Cheap Eats 2015: Ethiopic

One of the great things about this brick-walled, art-strewn restaurant—maybe the greatest thing—is that it has shown the dining masses that a romantic night out can be had just as surely over tibs and watsas it can over steak fritesor pasta Bolognese. No doubt that accounts for its popularity with folks who are only just learning how to use injera, the sourdough crepe that functions as bread, utensil, and even platter. The reason far more experienced diners continue to patronize the place is that its meats are of a higher quality than most in town—no small thing when you’re digging into a mound of hand-ground raw beef, as you do for the excellent kitfo—and the kitchen is deft in its use of spices and herbs. Note the sprigs of fresh rosemary that find their way into the sizzling pile-ups of lamb and beef tibs—one of many little details that elevate the operation.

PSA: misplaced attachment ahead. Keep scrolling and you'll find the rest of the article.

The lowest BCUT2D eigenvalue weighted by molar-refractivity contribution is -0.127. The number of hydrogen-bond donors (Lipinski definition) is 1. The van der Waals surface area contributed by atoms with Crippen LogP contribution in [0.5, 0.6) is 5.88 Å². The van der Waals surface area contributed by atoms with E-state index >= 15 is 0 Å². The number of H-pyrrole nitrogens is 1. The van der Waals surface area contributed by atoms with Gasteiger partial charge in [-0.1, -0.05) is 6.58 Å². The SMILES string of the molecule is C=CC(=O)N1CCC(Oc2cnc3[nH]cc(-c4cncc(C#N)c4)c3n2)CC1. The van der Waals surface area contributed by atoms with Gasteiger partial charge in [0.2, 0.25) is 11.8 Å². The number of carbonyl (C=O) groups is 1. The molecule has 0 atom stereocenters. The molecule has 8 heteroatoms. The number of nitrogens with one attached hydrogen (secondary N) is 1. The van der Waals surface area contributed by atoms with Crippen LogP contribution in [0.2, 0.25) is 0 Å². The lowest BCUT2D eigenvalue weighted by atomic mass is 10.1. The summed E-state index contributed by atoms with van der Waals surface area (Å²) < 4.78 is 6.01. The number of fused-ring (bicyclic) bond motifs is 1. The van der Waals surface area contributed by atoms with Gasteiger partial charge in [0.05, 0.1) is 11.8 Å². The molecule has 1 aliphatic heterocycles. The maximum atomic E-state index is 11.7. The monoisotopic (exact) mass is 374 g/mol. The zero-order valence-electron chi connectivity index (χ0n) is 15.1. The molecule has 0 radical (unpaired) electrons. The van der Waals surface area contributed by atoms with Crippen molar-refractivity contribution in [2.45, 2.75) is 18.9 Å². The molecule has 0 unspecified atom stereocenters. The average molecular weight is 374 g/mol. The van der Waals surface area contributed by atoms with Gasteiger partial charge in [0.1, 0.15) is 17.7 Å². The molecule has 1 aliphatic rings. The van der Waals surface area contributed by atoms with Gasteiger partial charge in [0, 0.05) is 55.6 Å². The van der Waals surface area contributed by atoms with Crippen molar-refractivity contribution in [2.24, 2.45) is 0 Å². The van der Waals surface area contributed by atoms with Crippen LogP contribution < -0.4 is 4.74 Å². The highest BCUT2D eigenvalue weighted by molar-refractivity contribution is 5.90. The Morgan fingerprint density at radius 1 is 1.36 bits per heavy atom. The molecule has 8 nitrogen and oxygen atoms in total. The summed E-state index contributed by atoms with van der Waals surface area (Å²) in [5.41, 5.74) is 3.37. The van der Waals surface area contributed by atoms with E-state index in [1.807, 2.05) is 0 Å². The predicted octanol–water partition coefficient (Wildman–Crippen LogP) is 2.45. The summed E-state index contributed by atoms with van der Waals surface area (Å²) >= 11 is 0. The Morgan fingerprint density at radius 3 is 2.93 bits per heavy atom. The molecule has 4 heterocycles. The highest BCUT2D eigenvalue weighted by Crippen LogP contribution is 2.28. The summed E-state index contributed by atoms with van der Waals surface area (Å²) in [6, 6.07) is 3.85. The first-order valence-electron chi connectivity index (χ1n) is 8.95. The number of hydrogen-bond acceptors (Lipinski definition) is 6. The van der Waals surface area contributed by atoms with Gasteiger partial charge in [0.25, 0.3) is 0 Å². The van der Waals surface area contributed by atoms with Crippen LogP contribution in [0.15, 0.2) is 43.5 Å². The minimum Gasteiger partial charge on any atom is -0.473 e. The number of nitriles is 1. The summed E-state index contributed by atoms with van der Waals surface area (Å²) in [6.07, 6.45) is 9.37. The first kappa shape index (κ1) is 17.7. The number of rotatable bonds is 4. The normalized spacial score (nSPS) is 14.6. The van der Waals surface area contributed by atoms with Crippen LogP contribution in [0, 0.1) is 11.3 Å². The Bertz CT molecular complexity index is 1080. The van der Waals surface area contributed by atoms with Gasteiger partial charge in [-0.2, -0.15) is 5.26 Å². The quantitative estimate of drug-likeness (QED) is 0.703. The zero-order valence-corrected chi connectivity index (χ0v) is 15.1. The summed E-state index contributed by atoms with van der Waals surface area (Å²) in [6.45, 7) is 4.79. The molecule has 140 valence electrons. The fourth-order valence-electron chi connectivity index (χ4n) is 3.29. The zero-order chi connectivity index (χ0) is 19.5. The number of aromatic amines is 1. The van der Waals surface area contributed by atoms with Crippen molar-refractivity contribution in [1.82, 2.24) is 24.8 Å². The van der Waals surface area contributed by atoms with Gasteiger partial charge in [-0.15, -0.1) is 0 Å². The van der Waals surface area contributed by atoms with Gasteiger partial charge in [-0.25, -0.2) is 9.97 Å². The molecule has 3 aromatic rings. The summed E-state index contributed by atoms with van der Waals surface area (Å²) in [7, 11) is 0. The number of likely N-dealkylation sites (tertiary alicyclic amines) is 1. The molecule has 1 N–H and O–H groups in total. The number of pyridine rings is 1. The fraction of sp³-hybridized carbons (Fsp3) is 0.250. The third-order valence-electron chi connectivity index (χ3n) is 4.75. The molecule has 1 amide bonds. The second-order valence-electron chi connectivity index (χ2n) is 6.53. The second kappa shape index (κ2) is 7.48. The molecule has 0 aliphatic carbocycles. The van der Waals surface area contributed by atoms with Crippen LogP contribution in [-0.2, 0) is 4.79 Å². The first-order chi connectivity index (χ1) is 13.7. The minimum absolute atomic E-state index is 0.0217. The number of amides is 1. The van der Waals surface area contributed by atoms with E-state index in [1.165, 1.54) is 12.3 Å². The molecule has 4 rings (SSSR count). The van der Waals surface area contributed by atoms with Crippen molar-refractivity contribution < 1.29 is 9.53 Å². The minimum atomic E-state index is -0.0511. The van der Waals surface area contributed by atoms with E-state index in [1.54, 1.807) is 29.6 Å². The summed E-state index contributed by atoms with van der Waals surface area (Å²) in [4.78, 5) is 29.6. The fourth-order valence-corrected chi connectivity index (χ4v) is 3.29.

Cuisine: Ethiopian

Where you can get it: 401 H St., NE; 202-675-2066

Also good: Vegetarian sampler; lamb wat.

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Ann Limpert
Executive Food Editor/Critic

Ann Limpert joined Washingtonian in late 2003. She was previously an editorial assistant at Entertainment Weekly and a cook in New York restaurant kitchens, and she is a graduate of the Institute of Culinary Education. She lives in Logan Circle.

Anna Spiegel
Food Editor

Anna Spiegel covers the dining and drinking scene in her native DC. Prior to joining Washingtonian in 2010, she attended the French Culinary Institute and Columbia University’s MFA program in New York, and held various cooking and writing positions in NYC and in St. John, US Virgin Islands.